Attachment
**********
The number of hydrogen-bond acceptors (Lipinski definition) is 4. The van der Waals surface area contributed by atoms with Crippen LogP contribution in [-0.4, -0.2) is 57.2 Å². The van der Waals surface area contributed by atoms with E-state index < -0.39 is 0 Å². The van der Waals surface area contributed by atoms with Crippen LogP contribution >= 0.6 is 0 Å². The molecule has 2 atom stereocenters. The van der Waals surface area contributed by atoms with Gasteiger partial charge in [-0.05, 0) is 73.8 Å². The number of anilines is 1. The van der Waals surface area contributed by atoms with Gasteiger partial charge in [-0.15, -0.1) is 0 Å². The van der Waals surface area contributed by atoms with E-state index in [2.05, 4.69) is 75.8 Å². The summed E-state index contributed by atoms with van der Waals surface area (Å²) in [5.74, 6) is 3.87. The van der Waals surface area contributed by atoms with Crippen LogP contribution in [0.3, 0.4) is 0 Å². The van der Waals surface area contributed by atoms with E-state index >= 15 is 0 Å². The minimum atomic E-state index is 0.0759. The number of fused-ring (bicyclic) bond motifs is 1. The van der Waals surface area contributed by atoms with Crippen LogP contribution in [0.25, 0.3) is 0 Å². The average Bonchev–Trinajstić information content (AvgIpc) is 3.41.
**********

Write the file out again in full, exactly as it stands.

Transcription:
The number of hydrogen-bond acceptors (Lipinski definition) is 4. The van der Waals surface area contributed by atoms with Crippen LogP contribution in [-0.4, -0.2) is 57.2 Å². The van der Waals surface area contributed by atoms with E-state index < -0.39 is 0 Å². The van der Waals surface area contributed by atoms with Crippen LogP contribution >= 0.6 is 0 Å². The molecule has 2 atom stereocenters. The van der Waals surface area contributed by atoms with Gasteiger partial charge in [-0.05, 0) is 73.8 Å². The number of anilines is 1. The van der Waals surface area contributed by atoms with Gasteiger partial charge in [-0.15, -0.1) is 0 Å². The van der Waals surface area contributed by atoms with E-state index in [2.05, 4.69) is 75.8 Å². The summed E-state index contributed by atoms with van der Waals surface area (Å²) in [5.74, 6) is 3.87. The van der Waals surface area contributed by atoms with Crippen LogP contribution in [0.3, 0.4) is 0 Å². The van der Waals surface area contributed by atoms with E-state index >= 15 is 0 Å². The minimum atomic E-state index is 0.0759. The number of fused-ring (bicyclic) bond motifs is 1. The van der Waals surface area contributed by atoms with Crippen LogP contribution in [0.25, 0.3) is 0 Å². The average Bonchev–Trinajstić information content (AvgIpc) is 3.41.